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Find the limit $\lim_{x\to 0}\frac{1-\cos 2x}{x^2}$

This is what I did: $\lim_{x\to 0}\frac{1-\cos 2x}{x^2} = \frac{0}{0}$

Then, if we apply L'hopital's, we get: $\lim_{x\to 0}\frac{2\sin 2x}{2x} =\frac{0}{0}$.

Once again, using L'hopital's rule, we get:$\lim_{x\to 0}\frac{4\cos 2x}{2} = 2\cos 2x = 2$.

Can someone please tell me what I did wrong here? Thanks.

Update: Thanks everyone for your wonderful answers. I have found out the reason for taking a point off of my work. It is because I didn't use the correct expression. For example, since lim$_{x\to 0} \frac{f(x)}{g(x)} = \frac{0}{0},$ I didn't write the correct term "lim$_{x \to 0} \frac{f'(x)}{g'(x)}" = ...$ and instead I equated everything when I was applying L'Hapital's rule. So, I thought I should've mention it here. Thanks again.

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  • $\begingroup$ As far as I can tell, you're entirely correct. $\endgroup$ – JacksonFitzsimmons Jul 12 '15 at 19:29
  • $\begingroup$ @JacksonFitzsimmons could you please look even more closely because this is the exact procedure I did for my hw but still a point taken off. So, maybe I did something wrong here. $\endgroup$ – Jellyfish Jul 12 '15 at 19:32
  • $\begingroup$ Look at Ivo's answer, you probably lost a point for applying L'hopital's rule when you didn't have to. $\endgroup$ – JacksonFitzsimmons Jul 12 '15 at 19:34
  • $\begingroup$ Strictly speaking, it is not correct to say $\lim\limits_{x\to0}\dfrac{1-\cos(2x)}{x^2} = \dfrac 0 0$. In this case the limit is an actual number, not $\dfrac 0 0$. But one can say the indeterminate form with which one is dealing is "$\dfrac 0 0$". ${}\qquad{}$ $\endgroup$ – Michael Hardy Jul 12 '15 at 19:50
  • $\begingroup$ Various things are not well expressed. For example you write $\lim_{x\to 0}\frac{4\cos 2x}{2}=2\cos 2x=2$. You should have written $\lim_{x\to 0}\frac{4\cos 2x}{2}=\lim_{x\to 0} 2\cos 2x=2$. $\endgroup$ – André Nicolas Jul 12 '15 at 20:17
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You are correct, but there is no need for a second L'Hospital, because: $$\lim_{x \to 0}2\frac{\sin 2x}{2x} = 2 \lim_{x \to 0}\frac{\sin 2x}{2x} = 2\lim_{u \to 0}\frac{\sin u}{u} = 2 \cdot 1 =2.$$

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  • $\begingroup$ Sorry, if it's a stupid question. But, isn't as lim$_{u\to 0} \frac{sin u}{u} = 0$? $\endgroup$ – Jellyfish Jul 12 '15 at 19:45
  • $\begingroup$ No, it is $1$. This is one of the fundamental limits. This is not a proof, but you can found out the result using L'Hospital again (which is circular!): $$\lim_{u \to 0}\frac{\sin u}{u} = \lim_{u \to 0}\cos u = \cos 0 = 1.$$ $\endgroup$ – Ivo Terek Jul 12 '15 at 19:49
  • $\begingroup$ Thanks, I don't know how I missed that. But, we still have to use second L'Hopital in that case. $\endgroup$ – Jellyfish Jul 12 '15 at 20:00
  • $\begingroup$ This limit is provable without L'Hospital. In fact, you use that limit to prove that $\sin'x = \cos x$, which in turn allows you to use L'Hospital. That why I said it was circular. $\endgroup$ – Ivo Terek Jul 12 '15 at 20:02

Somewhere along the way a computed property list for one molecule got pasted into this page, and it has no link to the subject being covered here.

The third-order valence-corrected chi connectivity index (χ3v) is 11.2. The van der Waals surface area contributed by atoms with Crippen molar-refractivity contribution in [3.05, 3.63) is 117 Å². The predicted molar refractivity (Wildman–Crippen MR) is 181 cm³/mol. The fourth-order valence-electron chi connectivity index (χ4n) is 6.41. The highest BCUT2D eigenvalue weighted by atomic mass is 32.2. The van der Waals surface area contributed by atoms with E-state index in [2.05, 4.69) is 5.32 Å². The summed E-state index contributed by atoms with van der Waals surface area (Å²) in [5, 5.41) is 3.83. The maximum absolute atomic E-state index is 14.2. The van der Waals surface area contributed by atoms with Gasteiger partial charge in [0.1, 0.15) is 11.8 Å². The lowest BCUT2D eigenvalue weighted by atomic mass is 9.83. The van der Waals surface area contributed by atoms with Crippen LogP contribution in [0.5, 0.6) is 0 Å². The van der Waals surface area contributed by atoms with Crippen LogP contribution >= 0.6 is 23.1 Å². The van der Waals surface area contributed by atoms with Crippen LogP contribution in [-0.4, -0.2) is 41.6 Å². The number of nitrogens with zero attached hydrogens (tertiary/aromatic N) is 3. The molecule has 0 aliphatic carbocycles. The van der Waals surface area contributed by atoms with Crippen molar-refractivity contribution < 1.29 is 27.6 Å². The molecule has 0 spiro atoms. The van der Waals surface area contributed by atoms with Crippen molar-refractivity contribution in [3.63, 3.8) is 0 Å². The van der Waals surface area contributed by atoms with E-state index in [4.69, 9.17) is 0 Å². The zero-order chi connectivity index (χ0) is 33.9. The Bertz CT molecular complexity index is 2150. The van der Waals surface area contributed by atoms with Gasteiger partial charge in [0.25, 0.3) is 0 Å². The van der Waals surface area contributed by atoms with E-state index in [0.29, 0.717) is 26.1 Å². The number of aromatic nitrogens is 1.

• $\begingroup$ You can use the fact that for $x$ close to, but not equal to $0$, $\cos(x) < \frac{\sin(x)}{x} < 1$, and apply squeeze theorem at $0$. $\endgroup$ – Eemil Wallin Jul 13 '15 at 0:56
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Without L'Hopital: Multiply top and bottom by $1+\cos 2x$ to get

$$\frac{1-\cos^2 2x}{x^2(1+\cos 2x)}= \frac{\sin^2 2x}{x^2(1+\cos 2x)}.$$

It's easily seen that $(\sin^2 2x)/x^2 \to 4.$ Thus the limit is $4\cdot [1/(1+1)] = 2.$

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Alternatively, your limit can be written as $\lim_{x \to 0} \frac{1- (\cos^{2}x-\sin^{2}x)}{x^{2}} = \lim_{x \to 0} \frac{2\sin^{2}x}{x^{2}}$. Since $\lim_{x \to 0} \frac{ \sin x}{x} = 1$, ( a standard limit which might have been given in your course already- you could use L'Hopital, but you really need to know this limit to prove that $\sin x$ is differentiable at $0$ anyway), your limit is $2$.

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$$\lim_{x\to 0} \left(\frac{1-\cos(2x)}{x^2}\right)=$$ $$\lim_{x\to 0} \left(\frac{\frac{d}{dx}\left(1-\cos(2x)\right)}{\frac{d}{dx}x^2}\right)=$$ $$\lim_{x\to 0} \left(\frac{2\sin(2x)}{2x}\right)=$$ $$\lim_{x\to 0} \left(\frac{\sin(2x)}{x}\right)=$$

$$\lim_{x\to 0} \left(\frac{\frac{d}{dx}\sin(2x)}{\frac{d}{dx}x}\right)=$$ $$\lim_{x\to 0} \left(\frac{2\cos(2x)}{1}\right)=$$ $$\lim_{x\to 0} \left(2\cos(2x)\right)=$$

(Since $2\cos(2x)$ is a continuous function of $x$):

$$2\cos(2\times0)=2\cos(0)=2\times1=2$$

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$\lim_{x\to 0} \left(\frac{1-\cos(2x)}{x^2}\right) = \lim_{x\to 0} \left(\frac{1-\cos(2x)}{(2x)^2}\frac{4x^2}{x²}\right) =\frac{1}{2}\times 4 = 2$

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  • $\begingroup$ I didn't see that it was shared 3 years ago ,my bad . But i just gave my answer , it could help as long as it's a different answer from those previously given . $\endgroup$ – LeFo Oct 3 '18 at 15:01

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